How To Select the Right Physical Therapist

Your fractured leg is healed and your physician is writing a referral for physical therapy. You groan at the thought of doing tortuous exercises to re-gain strength and more mobility. Then you realize your bigger issue is which physical therapist (PT) to choose. You can name six therapy organizations in your area, and you’re not sure how they different. All their ads and websites claim they are be “the best.”

First, understand there are a lot of caregivers out there who offer “therapy,” but not all are qualified physical therapists. As highly educated, licensed professionals, physical therapists are experts is in reducing pain, increasing mobility and functionality and improving strength. They also work with patients in creating proactive programs to help increase fitness or prevent physical disability.

According to the American Physical Therapy Association a physical therapist earns a graduate degree (either a master’s or clinical doctorate) from an accredited PT program before taking a state-administered national exam that allows him or her to practice. You may notice that most physical therapists today have the credentials DPT (Doctor of Physical Therapy) behind their name, as the vast majority of the physical therapy education programs offer this advanced degree.

Physical therapists work in hospitals, rehabilitation facilities, nursing homes, schools, fitness centers and outpatient medical centers. Some own their practices.

Certification by the American Board of Physical Therapy Specialties shows that a physical therapist has proven to be an expert in an area of care.  The eight specialty areas of physical therapy that ABPTS certifies are: orthopedics, sports, geriatrics, pediatrics, cardiopulmonary, neurology, women’s health, and clinical electrophysiology. That specialty certification does make a difference for patients. Research shows that more experienced physical therapists with orthopedic or sports certifications have greater knowledge in managing musculoskeletal conditions than physical therapists without specialty certification.

Most physical therapists continue to learn throughout their careers and may become certified in specialized techniques like the McKenzie Method an evaluation and treatment process for people with low back pain and neck pain. They may incorporate the Graston Technique or Pilates exercises into a care plan.

Physical therapy assistants also are licensed professional who may assist a physical therapist with your care. They will help execute your care plan under the guidance of the physical therapist. Physical therapy aides are not licensed to provide care and may only prepare therapeutic modalities and help the patient move from the waiting room and into the care area.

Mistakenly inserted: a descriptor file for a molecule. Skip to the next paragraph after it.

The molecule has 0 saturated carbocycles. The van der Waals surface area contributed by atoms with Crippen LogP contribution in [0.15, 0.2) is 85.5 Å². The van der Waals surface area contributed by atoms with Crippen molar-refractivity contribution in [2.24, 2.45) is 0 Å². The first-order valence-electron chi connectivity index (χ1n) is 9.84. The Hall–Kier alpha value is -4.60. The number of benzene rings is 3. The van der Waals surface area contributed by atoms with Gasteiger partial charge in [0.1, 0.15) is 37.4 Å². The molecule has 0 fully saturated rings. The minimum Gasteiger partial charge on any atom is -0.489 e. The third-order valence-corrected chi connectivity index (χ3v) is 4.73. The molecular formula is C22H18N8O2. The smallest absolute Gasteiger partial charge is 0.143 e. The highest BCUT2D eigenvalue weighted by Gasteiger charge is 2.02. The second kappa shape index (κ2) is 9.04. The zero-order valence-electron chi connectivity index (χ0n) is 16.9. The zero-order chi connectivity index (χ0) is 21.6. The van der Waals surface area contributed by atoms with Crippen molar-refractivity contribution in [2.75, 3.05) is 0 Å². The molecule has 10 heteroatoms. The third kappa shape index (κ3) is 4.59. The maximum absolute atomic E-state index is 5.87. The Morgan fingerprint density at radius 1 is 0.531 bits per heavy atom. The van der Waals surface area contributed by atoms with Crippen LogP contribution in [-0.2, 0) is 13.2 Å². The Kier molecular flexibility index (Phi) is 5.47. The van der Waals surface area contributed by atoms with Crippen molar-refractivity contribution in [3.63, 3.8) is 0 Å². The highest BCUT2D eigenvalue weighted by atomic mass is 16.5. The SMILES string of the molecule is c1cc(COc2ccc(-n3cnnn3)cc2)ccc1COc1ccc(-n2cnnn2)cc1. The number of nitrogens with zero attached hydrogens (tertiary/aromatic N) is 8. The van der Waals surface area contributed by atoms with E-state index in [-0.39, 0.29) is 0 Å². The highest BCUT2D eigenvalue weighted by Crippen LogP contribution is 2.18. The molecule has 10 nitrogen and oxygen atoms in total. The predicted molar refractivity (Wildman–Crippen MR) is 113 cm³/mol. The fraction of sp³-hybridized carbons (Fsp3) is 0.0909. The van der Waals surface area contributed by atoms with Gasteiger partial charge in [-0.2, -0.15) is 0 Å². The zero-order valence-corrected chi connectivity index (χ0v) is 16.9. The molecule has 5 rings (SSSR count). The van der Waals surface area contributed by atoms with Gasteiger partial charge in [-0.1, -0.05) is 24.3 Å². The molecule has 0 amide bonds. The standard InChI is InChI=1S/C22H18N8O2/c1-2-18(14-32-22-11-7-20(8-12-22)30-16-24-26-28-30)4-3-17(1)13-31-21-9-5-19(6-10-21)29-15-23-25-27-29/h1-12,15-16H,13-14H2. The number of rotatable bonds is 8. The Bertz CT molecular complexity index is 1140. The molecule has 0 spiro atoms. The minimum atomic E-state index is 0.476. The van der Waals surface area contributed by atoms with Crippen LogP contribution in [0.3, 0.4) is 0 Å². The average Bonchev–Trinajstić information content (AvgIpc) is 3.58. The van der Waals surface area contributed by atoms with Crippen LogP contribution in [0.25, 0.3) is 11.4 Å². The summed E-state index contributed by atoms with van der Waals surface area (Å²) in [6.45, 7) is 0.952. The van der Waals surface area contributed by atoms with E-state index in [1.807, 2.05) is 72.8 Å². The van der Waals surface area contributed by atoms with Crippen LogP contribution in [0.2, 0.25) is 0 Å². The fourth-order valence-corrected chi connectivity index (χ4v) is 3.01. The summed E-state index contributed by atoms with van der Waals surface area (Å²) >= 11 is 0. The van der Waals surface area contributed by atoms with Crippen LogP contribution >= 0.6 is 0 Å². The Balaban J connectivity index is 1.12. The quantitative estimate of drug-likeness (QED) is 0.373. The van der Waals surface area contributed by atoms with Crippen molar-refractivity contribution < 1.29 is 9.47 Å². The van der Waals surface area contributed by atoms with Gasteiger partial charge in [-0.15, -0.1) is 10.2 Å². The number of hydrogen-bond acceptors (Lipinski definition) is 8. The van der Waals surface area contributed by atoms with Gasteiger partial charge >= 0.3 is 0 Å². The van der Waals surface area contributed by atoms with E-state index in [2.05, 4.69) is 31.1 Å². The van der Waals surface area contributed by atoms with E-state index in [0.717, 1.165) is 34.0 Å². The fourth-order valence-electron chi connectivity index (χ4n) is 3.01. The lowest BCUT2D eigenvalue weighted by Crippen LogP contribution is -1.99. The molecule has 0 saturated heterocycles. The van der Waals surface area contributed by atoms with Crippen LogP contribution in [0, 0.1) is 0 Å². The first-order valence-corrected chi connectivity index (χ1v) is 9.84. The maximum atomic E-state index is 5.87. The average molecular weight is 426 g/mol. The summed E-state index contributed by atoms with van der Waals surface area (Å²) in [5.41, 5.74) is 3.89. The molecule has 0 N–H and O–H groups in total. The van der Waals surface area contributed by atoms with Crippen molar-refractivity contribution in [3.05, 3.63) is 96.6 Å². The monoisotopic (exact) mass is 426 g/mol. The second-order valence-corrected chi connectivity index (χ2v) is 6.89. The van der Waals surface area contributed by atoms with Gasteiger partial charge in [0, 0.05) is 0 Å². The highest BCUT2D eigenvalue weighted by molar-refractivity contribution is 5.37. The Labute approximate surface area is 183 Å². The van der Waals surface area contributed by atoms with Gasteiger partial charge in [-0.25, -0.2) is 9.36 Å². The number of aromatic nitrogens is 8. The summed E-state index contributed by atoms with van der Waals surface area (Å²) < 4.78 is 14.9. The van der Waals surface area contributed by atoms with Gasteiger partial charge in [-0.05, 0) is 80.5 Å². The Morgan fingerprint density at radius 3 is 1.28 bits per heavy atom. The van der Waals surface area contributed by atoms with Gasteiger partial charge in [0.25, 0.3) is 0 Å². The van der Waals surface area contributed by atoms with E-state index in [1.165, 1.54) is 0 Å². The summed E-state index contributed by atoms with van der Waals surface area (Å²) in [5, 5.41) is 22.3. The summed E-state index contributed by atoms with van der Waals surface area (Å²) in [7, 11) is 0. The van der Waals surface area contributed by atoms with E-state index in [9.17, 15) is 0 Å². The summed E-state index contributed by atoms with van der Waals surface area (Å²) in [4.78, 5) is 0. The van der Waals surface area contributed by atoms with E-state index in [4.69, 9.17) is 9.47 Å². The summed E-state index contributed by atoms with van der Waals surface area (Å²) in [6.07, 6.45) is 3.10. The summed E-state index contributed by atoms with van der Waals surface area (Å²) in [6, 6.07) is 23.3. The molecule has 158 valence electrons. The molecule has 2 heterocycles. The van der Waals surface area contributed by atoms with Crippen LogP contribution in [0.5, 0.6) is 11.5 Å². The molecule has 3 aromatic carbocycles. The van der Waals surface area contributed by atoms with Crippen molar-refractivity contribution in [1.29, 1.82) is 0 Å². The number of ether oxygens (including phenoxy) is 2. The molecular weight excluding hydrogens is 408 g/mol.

A good question to ask is how many patients will my physical therapist oversee in the same time slot. Will you receive the personalized attention you need to meet your PT goals? The therapist should be overseeing your therapy visits, checking your progress and making adjustments to your care plan. If you feel you don’t interact with your physical therapist enough during your visits and only see the PT assistant or an aid, don’t hesitate to ask for more time with the physical therapist.

Here is a checklist to consider when selecting a physical therapist and facility:


___ Physical therapist is licensed and board certified

___ Physical therapist offers the specialized care that I need for my condition

___ I am the only patient the therapist will see in my time slot.

__ The facility is clean, accessible and has advanced equipment (therapy and exercise machines like the AlterG® Anti-Gravity Treadmill™)

___ My care plan will be created and overseen by the physical therapist, with PT assistants and aids supporting the physical therapist.

__ The facility’s operating hours work with my schedule.

___ The facility accepts my insurance and will submit insurance claims on your behalf.

__ I am aware of my insurance deductible and co-pay amount for each visit.

__ I feel comfortable talking to my physical therapist and asking questions about my care.<

You have a legal right to select your own physical therapist, so do the research. And keep in mind that traveling a little bit out of your way for the right physical therapist may maximize your recovery, strength and mobility. Your grade school teacher was right – doing your homework will pay off.

If you’re interested in finding a therapist that can offer the AlterG Anti-Gravity Treadmill as part of your rehab program, visit